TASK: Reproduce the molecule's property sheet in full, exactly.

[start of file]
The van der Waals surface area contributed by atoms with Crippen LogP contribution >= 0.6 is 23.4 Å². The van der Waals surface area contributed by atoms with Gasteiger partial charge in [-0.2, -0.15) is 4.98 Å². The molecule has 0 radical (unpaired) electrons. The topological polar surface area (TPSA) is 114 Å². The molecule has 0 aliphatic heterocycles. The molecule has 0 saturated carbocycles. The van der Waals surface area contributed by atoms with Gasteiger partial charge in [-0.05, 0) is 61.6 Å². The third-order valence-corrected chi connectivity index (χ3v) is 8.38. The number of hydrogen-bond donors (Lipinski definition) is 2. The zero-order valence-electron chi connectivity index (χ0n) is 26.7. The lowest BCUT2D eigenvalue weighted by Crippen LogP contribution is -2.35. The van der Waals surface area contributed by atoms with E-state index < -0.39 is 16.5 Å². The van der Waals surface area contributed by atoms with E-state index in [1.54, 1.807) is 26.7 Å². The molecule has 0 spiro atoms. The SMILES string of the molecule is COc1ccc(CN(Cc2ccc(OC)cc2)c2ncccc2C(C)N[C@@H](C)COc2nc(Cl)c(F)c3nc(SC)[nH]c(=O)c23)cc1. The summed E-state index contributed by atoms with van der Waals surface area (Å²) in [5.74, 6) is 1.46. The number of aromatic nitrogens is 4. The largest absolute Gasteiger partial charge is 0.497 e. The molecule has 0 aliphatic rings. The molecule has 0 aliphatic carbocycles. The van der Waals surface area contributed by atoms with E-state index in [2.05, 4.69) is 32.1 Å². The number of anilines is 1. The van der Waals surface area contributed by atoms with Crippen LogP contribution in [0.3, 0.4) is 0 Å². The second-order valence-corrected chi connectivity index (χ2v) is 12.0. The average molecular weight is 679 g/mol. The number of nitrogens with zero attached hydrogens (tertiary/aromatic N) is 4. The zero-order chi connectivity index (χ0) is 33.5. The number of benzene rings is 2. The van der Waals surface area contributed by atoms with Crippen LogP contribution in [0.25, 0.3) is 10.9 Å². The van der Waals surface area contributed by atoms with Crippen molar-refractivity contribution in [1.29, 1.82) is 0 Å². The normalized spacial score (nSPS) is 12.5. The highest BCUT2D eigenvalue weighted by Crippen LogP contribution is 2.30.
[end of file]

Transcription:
The van der Waals surface area contributed by atoms with Crippen LogP contribution >= 0.6 is 23.4 Å². The van der Waals surface area contributed by atoms with Gasteiger partial charge in [-0.2, -0.15) is 4.98 Å². The molecule has 0 radical (unpaired) electrons. The topological polar surface area (TPSA) is 114 Å². The molecule has 0 aliphatic heterocycles. The molecule has 0 saturated carbocycles. The van der Waals surface area contributed by atoms with Gasteiger partial charge in [-0.05, 0) is 61.6 Å². The third-order valence-corrected chi connectivity index (χ3v) is 8.38. The number of hydrogen-bond donors (Lipinski definition) is 2. The zero-order valence-electron chi connectivity index (χ0n) is 26.7. The lowest BCUT2D eigenvalue weighted by Crippen LogP contribution is -2.35. The van der Waals surface area contributed by atoms with E-state index < -0.39 is 16.5 Å². The van der Waals surface area contributed by atoms with E-state index in [1.54, 1.807) is 26.7 Å². The molecule has 0 spiro atoms. The SMILES string of the molecule is COc1ccc(CN(Cc2ccc(OC)cc2)c2ncccc2C(C)N[C@@H](C)COc2nc(Cl)c(F)c3nc(SC)[nH]c(=O)c23)cc1. The summed E-state index contributed by atoms with van der Waals surface area (Å²) in [5.74, 6) is 1.46. The number of aromatic nitrogens is 4. The largest absolute Gasteiger partial charge is 0.497 e. The molecule has 0 aliphatic rings. The molecule has 0 aliphatic carbocycles. The van der Waals surface area contributed by atoms with E-state index in [2.05, 4.69) is 32.1 Å². The number of anilines is 1. The van der Waals surface area contributed by atoms with Crippen LogP contribution in [0.3, 0.4) is 0 Å². The second-order valence-corrected chi connectivity index (χ2v) is 12.0. The average molecular weight is 679 g/mol. The number of nitrogens with zero attached hydrogens (tertiary/aromatic N) is 4. The zero-order chi connectivity index (χ0) is 33.5. The number of benzene rings is 2. The van der Waals surface area contributed by atoms with Crippen LogP contribution in [0.25, 0.3) is 10.9 Å². The van der Waals surface area contributed by atoms with Crippen molar-refractivity contribution in [1.29, 1.82) is 0 Å². The normalized spacial score (nSPS) is 12.5. The highest BCUT2D eigenvalue weighted by Crippen LogP contribution is 2.30.